Relationships can bring lots of goodness to a person’s life. They can provide space to be vulnerable, feel safe, and are also effective in healing people in recovery. Healthy relationships are the cornerstone of any recovery. They matter in recovery because it is hard to repair and find new relationships once some of the bridges have been burned. Without healthy relationships, some people can feel isolated and alone and desire the use of substances to cope with life.
Finding Value in Relationship
Relationships, when healthy, encourage growth and equality. They support dreams and fears as well as communicate the importance of commitment to creating deep, emotional bonds. Healthy relationships are based on common values. These include:
- Mutual affection
- Healthy boundaries
In many ways, healthy relationships support boundaries and call out the best in people. Trust establishes respectful vulnerability allowing for a relationship to progress. Partners can include boundaries to discourage post-recovery relapses, as well.
12-Step Groups and Healthy Relationships
When people step into a 12-step program, they are often seeking to cultivate new relationships full of hope and positivity. They build a community for people getting treatment for substance use disorders. These groups may be safe spaces to bond with others who seem to understand them. Some places have aftercare programs, which provide social activities for people in facilities who are going through rehab. The convergence of so many people connecting in a healthy way supports people in finding hope and healing after addiction.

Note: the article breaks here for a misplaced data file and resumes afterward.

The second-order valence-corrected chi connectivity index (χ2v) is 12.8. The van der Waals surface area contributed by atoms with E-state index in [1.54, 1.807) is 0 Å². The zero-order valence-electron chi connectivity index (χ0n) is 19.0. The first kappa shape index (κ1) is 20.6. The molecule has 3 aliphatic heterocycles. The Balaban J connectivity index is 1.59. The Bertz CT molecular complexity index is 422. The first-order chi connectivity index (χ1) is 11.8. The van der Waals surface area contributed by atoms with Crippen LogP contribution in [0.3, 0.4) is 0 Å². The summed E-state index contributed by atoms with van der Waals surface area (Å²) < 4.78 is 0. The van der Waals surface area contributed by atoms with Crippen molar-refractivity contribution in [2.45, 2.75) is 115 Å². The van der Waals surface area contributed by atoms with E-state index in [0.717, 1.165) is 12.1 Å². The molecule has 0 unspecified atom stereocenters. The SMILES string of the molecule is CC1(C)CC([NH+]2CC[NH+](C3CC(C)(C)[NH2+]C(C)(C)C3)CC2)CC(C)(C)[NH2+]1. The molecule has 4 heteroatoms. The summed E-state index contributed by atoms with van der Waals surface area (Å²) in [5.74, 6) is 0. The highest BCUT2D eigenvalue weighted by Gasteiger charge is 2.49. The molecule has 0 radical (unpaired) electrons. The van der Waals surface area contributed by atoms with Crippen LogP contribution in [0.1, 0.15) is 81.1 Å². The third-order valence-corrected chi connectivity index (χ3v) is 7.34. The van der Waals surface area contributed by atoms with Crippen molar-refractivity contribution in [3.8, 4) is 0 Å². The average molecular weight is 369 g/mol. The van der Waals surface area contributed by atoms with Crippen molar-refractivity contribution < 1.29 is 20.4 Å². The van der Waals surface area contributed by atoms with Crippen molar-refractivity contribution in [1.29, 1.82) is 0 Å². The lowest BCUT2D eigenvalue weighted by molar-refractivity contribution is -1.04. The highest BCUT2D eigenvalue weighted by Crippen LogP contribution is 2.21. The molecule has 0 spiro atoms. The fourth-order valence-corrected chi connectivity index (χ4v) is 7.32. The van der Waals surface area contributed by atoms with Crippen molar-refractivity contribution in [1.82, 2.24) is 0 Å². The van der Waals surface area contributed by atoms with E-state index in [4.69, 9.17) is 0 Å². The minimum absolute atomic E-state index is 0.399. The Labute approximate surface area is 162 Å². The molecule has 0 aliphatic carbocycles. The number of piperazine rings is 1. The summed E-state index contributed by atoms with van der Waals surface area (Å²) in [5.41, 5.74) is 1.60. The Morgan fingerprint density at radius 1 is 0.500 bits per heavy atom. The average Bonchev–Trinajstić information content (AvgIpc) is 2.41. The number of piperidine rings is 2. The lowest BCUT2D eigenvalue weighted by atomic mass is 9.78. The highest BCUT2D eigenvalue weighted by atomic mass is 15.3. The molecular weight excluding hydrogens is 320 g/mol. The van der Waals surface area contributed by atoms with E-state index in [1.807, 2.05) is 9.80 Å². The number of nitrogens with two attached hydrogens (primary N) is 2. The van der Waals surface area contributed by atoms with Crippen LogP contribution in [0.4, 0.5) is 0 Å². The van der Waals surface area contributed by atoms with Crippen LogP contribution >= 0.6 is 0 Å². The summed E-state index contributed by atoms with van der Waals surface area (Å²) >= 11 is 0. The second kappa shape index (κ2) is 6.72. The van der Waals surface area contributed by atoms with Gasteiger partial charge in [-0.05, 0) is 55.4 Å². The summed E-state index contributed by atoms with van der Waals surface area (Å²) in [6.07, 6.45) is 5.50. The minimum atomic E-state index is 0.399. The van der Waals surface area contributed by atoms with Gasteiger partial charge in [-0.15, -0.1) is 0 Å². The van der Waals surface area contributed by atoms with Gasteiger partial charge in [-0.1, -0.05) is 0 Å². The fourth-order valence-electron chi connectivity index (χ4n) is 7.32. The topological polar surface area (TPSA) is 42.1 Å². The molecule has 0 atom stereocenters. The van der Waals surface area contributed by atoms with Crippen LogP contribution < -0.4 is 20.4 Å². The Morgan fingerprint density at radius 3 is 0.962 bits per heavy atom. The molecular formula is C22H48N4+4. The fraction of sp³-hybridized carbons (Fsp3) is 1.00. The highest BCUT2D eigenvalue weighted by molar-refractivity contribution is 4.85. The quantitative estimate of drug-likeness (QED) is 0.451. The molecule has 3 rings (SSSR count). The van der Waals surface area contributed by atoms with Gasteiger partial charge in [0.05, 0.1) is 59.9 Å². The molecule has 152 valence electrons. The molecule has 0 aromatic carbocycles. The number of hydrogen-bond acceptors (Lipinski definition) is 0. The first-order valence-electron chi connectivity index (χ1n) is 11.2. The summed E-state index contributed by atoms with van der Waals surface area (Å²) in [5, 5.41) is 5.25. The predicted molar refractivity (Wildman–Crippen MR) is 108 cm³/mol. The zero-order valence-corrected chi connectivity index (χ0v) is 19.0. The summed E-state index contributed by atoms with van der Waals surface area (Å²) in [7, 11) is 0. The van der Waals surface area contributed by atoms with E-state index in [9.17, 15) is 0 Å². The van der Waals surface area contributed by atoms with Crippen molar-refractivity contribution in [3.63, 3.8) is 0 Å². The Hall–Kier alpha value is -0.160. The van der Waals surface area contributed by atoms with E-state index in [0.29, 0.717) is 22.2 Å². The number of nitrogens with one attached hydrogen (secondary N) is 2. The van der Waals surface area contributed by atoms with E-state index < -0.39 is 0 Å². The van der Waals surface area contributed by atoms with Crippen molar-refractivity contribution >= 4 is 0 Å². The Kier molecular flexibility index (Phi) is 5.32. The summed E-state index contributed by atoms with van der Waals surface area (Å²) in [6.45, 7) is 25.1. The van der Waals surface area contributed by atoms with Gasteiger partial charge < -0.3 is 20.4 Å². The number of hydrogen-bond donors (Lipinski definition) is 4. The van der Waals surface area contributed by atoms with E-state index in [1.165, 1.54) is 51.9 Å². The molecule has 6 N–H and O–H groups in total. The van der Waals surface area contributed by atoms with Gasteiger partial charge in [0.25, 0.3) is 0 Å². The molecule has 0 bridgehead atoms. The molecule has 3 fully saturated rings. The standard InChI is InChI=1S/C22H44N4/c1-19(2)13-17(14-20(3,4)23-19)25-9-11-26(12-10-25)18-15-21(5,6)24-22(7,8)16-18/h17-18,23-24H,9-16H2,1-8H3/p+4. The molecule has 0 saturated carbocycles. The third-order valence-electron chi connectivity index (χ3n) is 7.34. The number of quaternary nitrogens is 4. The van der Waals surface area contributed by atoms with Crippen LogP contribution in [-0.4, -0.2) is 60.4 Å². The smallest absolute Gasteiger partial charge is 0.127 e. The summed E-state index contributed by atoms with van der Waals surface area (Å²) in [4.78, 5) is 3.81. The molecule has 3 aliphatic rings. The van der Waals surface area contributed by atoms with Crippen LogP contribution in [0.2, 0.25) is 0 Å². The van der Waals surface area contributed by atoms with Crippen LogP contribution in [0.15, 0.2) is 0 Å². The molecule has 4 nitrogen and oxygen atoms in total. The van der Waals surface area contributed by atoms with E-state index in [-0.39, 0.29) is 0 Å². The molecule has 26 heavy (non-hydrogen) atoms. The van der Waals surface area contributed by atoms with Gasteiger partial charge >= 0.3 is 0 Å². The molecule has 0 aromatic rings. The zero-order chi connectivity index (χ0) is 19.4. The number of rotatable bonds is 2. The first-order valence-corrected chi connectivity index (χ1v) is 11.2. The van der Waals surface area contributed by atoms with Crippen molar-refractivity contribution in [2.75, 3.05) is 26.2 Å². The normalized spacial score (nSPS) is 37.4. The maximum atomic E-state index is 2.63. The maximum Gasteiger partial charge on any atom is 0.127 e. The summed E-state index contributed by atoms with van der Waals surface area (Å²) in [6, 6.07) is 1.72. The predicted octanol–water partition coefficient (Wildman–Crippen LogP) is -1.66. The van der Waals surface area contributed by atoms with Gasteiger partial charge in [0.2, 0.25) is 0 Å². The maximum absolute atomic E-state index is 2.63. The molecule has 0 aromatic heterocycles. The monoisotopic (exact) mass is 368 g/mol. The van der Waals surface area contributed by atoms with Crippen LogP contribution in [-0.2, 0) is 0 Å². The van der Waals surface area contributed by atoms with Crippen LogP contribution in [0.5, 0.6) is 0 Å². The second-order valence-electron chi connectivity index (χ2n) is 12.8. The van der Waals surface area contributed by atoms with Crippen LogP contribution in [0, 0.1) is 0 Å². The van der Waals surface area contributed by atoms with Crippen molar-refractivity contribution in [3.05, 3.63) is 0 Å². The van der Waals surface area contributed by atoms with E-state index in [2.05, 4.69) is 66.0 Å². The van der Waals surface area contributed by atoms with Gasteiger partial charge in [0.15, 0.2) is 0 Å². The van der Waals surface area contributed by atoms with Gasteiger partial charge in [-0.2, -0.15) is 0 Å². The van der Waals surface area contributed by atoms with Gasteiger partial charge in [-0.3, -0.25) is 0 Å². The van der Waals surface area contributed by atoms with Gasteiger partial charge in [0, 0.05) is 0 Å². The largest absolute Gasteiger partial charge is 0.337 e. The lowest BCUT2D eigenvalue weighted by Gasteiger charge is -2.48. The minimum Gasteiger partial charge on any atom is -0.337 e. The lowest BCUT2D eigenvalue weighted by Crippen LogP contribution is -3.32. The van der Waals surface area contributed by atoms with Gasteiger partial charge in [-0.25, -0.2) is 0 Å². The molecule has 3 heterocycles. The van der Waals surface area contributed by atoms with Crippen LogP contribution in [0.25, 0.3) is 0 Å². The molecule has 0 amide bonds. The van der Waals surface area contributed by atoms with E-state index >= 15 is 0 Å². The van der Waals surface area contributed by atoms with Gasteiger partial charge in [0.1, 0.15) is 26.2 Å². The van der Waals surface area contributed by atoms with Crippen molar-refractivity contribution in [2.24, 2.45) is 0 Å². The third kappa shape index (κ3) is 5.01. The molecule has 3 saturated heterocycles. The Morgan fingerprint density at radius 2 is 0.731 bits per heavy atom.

Why healthy relationships matter is that codependency is a real relapse trigger for people. Codependent relationships have a positive intention to help loved ones but may not have boundaries that allow people independence to grow. The codependent person may not want to see that other people get well and stop drinking or using drugs. The codependent person may begin to drink or abuse to enable a partner’s habit. Underlying conditions like depression or anxiety can lead up to losing their identity.
Unhealthy relationships can take a toll on a person’s life (and recovery). Overall, a person who is healthy is going to struggle less in recovery as they go on. Treatment experts can help with identifying the characteristics of healthy relationships to avoid the slip-ups associated with unhealthy people. The more a person works at recovery, the more they will begin to uncover what is healthy and leave behind what is not so that they may move forward and heal.
A Step in the Right Direction provides quality care for clients seeking support for addiction recovery. We believe in the power of healthy relationships. We are excited for you to begin the journey of finding hope and healing on the other side of recovery, including learning about how to build healthy relationships that transform you. For more information, sober living programs for men and women as well as recovery programs, call (877) 377-3702